Starting the journey of adulthood in a new environment like college can be intimidating and overwhelming for any child. Whether you’re driving your child to a new state or down the street to their new living situation, you may not be able to avoid worrying about how they’ll navigate these unfamiliar waters. As a child of immigrants and the first person in my family to go to college, there are things I wish I knew beforehand that I had to learn the hard way and on my own.
Whether you’ve attended college yourself or your child is the first in the family to do so, here are four pieces of advice to set your child up for success in their first year of college.
1. Build Community
Being a new kid in college is different than being a new kid in high school. In college, your child is one of the hundreds, if not thousands, of people walking around campus every day. So, when it comes to making new friends and building community, where should they begin?
One thing you can do is sit down with your child and look up campus events, cultural/political/academic clubs, religious/spiritual groups, recreational sports, or student-led organizations that focus on community service, professional development, or social justice.
Personally, finding communities that aligned with my career goals or personal values helped shape me as an individual and provided me a space to be myself. Encourage your child to select one or two clubs within—or even outside—their personal and academic interest! Once they know where to look, your child will likely start building confidence and take the initiative to seek opportunities on their own, slowly growing a community of friends and network of peers in the process.
2. Develop Time Management Skills
Developing time management skills may be one of the hardest things your child will have to learn, and it was no different for me. In addition to attending classes, I worked full-time, participated in extracurricular activities, and tended to personal and family responsibilities all while meeting coursework expectations. Balancing work and life can easily become the most overwhelming thing your child will deal with, so how can you help?
Take the time to help them schedule their week out in a physical planner. Every child manages their time differently, and they’ll likely discover new strategies to do so, but there are weekly timesheets online you can print as a place to start. You can guide them through these steps, but be sure to let them do the actual scheduling:
- To begin, block out the times they will be attending class and work.
- Next, block out extracurricular activities, commitments, and meetings.
- Then, take a step back and have your child list their to-dos for the week, such as completing assignments or preparing for an exam.
- Go back to the schedule and block out dedicated time to do coursework or study.
- Finally, carve out time to rest and unwind.
By taking the time to plan out the week, they visualize their workload while reflecting on what is important to prioritize each day, such as studying for a class or carving out time for their well-being. Note that this schedule doesn’t have to be adhered to exactly—it should be a tool that helps them develop a routine and allows them to reflect on their time in college.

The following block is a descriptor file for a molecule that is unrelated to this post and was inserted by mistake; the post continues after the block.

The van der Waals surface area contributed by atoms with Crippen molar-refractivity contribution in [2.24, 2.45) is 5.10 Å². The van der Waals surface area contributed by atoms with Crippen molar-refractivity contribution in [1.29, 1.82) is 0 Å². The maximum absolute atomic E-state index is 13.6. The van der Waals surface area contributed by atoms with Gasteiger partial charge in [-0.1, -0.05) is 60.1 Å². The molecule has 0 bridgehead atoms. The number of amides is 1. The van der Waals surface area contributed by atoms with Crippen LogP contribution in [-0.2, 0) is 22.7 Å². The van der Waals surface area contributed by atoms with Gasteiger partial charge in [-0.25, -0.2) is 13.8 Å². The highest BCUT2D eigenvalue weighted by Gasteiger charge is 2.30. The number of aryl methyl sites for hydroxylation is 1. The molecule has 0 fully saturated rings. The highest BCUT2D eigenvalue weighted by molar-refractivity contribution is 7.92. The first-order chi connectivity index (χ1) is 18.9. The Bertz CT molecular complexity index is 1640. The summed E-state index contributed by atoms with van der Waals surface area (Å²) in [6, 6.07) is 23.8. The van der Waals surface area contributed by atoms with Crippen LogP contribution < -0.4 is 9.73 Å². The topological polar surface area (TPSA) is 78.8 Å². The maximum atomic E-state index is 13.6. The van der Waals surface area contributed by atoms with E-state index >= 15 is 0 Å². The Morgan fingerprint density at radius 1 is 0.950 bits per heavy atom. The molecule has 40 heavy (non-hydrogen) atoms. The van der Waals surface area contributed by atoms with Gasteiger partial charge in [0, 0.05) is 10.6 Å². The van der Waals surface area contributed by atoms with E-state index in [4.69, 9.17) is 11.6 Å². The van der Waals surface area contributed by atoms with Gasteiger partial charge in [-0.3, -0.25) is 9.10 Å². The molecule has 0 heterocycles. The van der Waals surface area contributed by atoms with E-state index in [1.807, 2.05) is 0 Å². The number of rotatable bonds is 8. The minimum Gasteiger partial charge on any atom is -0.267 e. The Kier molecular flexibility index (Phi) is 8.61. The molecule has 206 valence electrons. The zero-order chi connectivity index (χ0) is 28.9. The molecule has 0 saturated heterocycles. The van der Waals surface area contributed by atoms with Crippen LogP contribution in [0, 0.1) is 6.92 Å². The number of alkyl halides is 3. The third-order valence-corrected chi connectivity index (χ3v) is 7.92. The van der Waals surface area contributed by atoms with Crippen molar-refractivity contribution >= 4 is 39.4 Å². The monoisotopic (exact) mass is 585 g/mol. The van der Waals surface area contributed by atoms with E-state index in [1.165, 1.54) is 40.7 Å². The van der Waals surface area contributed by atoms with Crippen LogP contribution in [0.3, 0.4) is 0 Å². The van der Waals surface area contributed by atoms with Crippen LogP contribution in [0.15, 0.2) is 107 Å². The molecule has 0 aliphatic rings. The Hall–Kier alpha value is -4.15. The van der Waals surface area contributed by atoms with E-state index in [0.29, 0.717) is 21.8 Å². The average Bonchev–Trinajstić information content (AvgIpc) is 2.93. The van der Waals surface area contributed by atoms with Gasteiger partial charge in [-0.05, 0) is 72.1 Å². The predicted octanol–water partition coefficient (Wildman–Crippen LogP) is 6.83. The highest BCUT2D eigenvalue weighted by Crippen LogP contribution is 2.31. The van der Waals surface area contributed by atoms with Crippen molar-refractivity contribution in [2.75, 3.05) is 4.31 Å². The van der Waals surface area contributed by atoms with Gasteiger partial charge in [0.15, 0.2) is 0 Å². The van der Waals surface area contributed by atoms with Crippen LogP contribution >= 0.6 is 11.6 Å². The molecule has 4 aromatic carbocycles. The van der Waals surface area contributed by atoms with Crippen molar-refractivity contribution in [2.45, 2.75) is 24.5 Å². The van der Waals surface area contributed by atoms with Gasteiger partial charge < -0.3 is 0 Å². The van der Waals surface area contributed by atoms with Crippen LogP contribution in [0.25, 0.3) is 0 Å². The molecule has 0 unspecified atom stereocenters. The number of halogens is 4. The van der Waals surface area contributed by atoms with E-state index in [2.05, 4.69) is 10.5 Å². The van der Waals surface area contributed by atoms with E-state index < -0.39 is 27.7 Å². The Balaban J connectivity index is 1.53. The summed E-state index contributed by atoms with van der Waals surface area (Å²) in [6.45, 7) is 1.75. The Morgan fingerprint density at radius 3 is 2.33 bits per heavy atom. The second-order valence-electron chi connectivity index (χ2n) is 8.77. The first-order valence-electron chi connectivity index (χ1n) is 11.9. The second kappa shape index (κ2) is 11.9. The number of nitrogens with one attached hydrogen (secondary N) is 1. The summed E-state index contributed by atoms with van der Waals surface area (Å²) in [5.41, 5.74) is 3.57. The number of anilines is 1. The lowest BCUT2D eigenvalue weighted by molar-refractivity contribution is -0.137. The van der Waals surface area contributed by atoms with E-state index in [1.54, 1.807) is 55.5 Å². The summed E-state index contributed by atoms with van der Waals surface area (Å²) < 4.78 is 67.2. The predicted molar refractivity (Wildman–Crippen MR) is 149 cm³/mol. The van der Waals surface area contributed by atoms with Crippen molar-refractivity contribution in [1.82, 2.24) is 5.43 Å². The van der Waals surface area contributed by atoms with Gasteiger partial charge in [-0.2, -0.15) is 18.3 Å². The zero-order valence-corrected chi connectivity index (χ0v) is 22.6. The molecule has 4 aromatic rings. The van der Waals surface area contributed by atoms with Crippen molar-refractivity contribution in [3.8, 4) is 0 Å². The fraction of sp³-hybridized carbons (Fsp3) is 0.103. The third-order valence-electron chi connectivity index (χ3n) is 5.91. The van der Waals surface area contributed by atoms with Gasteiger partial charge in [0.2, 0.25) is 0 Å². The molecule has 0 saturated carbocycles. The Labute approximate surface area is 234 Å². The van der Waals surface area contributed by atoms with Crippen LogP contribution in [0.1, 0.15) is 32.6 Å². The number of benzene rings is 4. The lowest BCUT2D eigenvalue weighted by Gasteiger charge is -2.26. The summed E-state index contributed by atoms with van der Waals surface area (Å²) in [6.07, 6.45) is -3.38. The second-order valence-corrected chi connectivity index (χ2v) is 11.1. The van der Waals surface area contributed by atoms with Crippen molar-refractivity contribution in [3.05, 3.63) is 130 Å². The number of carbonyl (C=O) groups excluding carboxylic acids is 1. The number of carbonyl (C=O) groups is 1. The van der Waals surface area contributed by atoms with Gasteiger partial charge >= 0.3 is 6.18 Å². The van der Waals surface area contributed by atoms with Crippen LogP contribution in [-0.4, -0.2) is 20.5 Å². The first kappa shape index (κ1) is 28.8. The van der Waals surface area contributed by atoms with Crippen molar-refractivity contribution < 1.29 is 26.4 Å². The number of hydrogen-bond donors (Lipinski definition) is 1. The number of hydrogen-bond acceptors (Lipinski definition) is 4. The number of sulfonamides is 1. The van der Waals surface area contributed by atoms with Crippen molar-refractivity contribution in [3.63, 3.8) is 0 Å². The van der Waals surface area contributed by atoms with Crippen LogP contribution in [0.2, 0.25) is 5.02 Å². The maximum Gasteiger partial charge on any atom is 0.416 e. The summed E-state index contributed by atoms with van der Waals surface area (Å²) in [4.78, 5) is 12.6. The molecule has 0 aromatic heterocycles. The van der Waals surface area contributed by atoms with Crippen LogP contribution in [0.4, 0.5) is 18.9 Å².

3. Develop Personal Finance Skills
Financial literacy is an incredibly valuable skill set that your child must develop, regardless of whether your family is planning to take out loans or they are working toward becoming financially independent during college. Not everyone has the foresight to develop these skills early—even now, as I approach my thirties, I’m developing skills that I wish I had learned in my twenties.
If you find yourself bound for time or unsure how to share financial knowledge, check your child’s university for resources, or see if personal coaching is available. Take some time with your child to look up “financial literacy courses for college students” or “personal finances for college students” to find courses offered by the university, city, or online. These types of resources can go a long way in helping your child gain financial independence. In addition to finding resources, don’t be afraid to have discussions about money or share stories about financial hardships you had to face to illustrate how to learn from your mistakes—and be sure to explain what you would do differently with what you know now. These conversations as a family are valuable and priceless and will help set your child up for long-term success.
4. Mental Health and Well-Being
Remember: Your child is in a new environment, away from home, and managing a full schedule while surrounded by strangers and new challenges. There will be times when everything will feel like too much for your child. As a parent, one of the best things you can do is maintain an open line of communication with your child and position yourself as someone they can depend on. Support can look different depending on your child’s needs or the struggle they are facing at the moment: you can mail a care package of their favorite things, provide a listening ear for their frustrations, or welcome them into a space to take a break from college. If they need some outside help, you can point your child toward mental health resources, such as a therapist or well-being coach. Most universities provide these services, and if not, you can help them find a suitable professional through online providers such as Better Help.
At the end of the day, I hope you walk away with the assurance that you can help your child not only survive but thrive during their college experience and know that there are resources out there to help you help your child. Neither you nor your child has to go through this transition alone.